A heavily pregnant British woman and her husband have been left “devastated” after the Home Office refused to grant him entry to the UK weeks before their first baby was due.
Elise Addiscott, 29, from south Wales, had been looking forward to spending Christmas Day with her husband, Kenny Monteiro, 26, a Cape Verdean national, before the birth of their baby in January.
The couple married in August, a year after they met at the hotel Mr Monteiro works at in Cape Verde. They were hoping to build a life together in Britain, and applied for a six-month visit visa in November, with a plan for him to then return home and apply for a spouse visa.
But his visa was refused on 3 December on the grounds that the Home Office did not believe he was “genuinely seeking entry as a visitor”.
Ms Addiscott, a dance teacher with a six-year-old daughter from a previous relationship – who has formed a close bond with Mr Monteiro – said she was shocked by the refusal.
Speaking to The Independent, she said: “I was devastated, I just burst into tears. I had to leave the lesson I was teaching. We were so ready for him to come. We’d bought matching Christmas pyjamas for him.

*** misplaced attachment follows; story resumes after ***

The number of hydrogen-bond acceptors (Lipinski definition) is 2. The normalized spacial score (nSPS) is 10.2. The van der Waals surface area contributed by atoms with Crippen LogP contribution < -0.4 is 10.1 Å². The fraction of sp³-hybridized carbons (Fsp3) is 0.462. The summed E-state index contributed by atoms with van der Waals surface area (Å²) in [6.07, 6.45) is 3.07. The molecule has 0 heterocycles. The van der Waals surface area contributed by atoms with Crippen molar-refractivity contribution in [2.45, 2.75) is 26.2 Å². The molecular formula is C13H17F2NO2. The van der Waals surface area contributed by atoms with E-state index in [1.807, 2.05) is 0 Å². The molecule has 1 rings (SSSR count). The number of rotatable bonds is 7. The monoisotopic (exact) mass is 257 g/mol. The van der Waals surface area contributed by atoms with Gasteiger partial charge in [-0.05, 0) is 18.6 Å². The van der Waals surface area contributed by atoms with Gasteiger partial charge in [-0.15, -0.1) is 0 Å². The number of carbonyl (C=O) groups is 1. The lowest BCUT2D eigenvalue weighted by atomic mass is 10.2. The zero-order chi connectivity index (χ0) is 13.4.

“It’s frightening that I’m going to have to give birth alone. I just can’t imagine that he won’t be there. I haven’t come to terms with it yet. I watch other couples walking around buying baby clothes and I can’t bring myself to do it without him.”
The 30-year-old, whose birthday is on Christmas Day, said she felt it was “ridiculous” that the Home Office was splitting her family up, adding: “I feel like this country is forcing me to be a single mum of two. I’ve got a husband who wants to support me, but I’m left on my own.
“I was planning to take 18 weeks of maternity leave and then go back to work, but I don’t think that will be possible now because he won’t be there to help with childcare.”
Ms Addiscott added: “I work, I’ve got two degrees. I’ve not claimed anything from the government. If I didn’t have a job I would understand. But they seem to just tar everyone with the same brush.”
Chai Patel, legal policy director at the Joint Council for the Welfare of Immigrants, said: “No one wants to live in a country where a father can be prevented from attending the birth of his child, and supporting his partner, by Home Office bureaucrats.
“We do know that officials frequently refuse visit visas, particularly from Africa, and this results in huge hardship for families whose loved ones are prevented from attending weddings, funerals, and other important occasions. These discriminatory practices must end.”
A Home Office spokesperson said they did not routinely comment on individual cases, but added: “All visa applications are considered on their individual merits, on the basis of the evidence available, and in line with the immigration rules.”
Join our new commenting forum
Join thought-provoking conversations, follow other Independent readers and see their replies